Alumni Update: Spring 2024

Spring 2024 As Seen in Our Spring 2024 Issue

Dear Johns Hopkins School of Nursing Alumni,

In recent years, we have witnessed a remarkable shift within the nursing discipline—a transition from focusing solely on individual interventions to recognizing the critical role of systems in shaping population health outcomes. As alumni of the Johns Hopkins School of Nursing, we have a unique opportunity and responsibility to lead this transformative change, elevating policy and social justice to improve the health of all.

The evolving landscape of health care demands that we move beyond traditional roles and embrace a broader understanding of the factors influencing health. This does not mean that we forego our role in clinical management and mastery of materia medica—it simply means we must expand the levels of the care cascade to include the links and interactions between the disease presentation or states of health and the larger political and policy arenas. Nurses are now at the forefront of macro-level policy reform, advocating for systemic changes that address the root causes of health disparities. We are transitioning from mere enforcers of systems to agents of critical consciousness, leveraging our collective voices to drive meaningful change.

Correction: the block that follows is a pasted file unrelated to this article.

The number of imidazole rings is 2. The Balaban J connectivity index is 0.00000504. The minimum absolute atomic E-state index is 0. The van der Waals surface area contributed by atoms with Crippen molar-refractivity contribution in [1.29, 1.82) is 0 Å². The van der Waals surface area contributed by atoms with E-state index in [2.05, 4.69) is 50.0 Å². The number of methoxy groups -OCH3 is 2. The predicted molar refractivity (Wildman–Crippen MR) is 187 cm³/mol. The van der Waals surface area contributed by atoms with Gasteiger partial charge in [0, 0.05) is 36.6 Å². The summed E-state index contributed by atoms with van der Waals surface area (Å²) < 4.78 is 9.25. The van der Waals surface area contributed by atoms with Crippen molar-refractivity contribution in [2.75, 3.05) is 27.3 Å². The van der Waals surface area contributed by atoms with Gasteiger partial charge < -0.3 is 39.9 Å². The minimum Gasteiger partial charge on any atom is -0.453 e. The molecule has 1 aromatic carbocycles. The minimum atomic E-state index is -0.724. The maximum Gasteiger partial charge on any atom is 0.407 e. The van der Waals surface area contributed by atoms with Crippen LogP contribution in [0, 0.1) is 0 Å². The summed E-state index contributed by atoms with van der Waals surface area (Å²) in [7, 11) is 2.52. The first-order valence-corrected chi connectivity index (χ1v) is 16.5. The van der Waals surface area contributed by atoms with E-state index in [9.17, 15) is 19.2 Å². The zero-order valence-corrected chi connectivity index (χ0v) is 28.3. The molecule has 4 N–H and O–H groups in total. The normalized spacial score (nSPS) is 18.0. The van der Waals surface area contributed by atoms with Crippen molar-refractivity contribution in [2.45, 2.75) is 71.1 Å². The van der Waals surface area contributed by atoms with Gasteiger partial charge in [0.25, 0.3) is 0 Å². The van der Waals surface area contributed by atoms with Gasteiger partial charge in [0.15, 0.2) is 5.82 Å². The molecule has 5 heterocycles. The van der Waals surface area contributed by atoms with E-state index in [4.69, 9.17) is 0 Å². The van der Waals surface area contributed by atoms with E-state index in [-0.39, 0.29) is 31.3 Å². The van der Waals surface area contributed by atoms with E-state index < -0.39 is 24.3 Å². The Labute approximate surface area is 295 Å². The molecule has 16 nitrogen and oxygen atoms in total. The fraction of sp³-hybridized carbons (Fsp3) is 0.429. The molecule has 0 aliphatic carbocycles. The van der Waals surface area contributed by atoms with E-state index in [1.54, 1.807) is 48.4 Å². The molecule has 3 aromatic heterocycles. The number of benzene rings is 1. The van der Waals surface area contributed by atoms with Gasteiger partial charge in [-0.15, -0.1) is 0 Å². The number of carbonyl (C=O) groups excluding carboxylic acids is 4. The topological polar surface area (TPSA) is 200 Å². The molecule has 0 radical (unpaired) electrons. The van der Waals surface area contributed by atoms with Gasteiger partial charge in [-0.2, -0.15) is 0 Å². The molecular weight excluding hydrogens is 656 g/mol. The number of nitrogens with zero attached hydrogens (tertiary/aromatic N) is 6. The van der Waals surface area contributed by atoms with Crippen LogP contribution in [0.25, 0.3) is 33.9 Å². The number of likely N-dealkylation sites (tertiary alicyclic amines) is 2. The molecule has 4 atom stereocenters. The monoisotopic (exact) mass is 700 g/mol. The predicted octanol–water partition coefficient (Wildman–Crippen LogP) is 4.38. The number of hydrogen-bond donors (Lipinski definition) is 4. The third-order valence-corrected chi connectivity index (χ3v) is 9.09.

However, to truly affect lasting change, we must continue to engage in dialogue, uplift diverse voices, and push the boundaries of what is possible. This means integrating the epistemological foundations of human insight into our practice, centering the perspectives of both colleagues and patients in our research, implementation, and dissemination efforts.

We must address the gaps in our education system that perpetuate complacency. By expanding the focus of pre-licensure curricula to include structural factors impacting health and the role of nurses in driving structural change, we can empower the next generation of nurses to enact meaningful policy reforms, to interpret, evaluate, and lead policy change while maintaining a patient-centered approach.

The Policy Honors Program at our school serves as a model for how nursing education can integrate policy leadership training. By investing in policy education and fostering a culture of activism within our profession, our school is helping to position nurses, and our graduates specifically, as essential actors in redesigning the health care system and improving the health of communities worldwide. Let us continue to lead by example, leveraging our expertise and passion to create a healthier, more just world for all.

Meanwhile, we look forward to the traditional sharing of transformative ideas and coming together of milestone reunion classes during our upcoming Reunion Weekend, June 20-22 at the School of Nursing. This year, as always, we invite all alumni to help us honor the legacy of Hampton House, hear from students and faculty, and continue leading the way in shaping the future of nursing. Learn more about Reunion Weekend at, and see you there!

In solidarity,
Fernando Mena-Carrasco, MSN, MSW, RN

Fernando Mena-Carrasco, MSN, MSW, RN

President, Johns Hopkins Nurses’ Alumni Association
Doctoral Fellow, American Nurses Association (ANA) & Substance Abuse and Mental Health Services Administration (SAMHSA)

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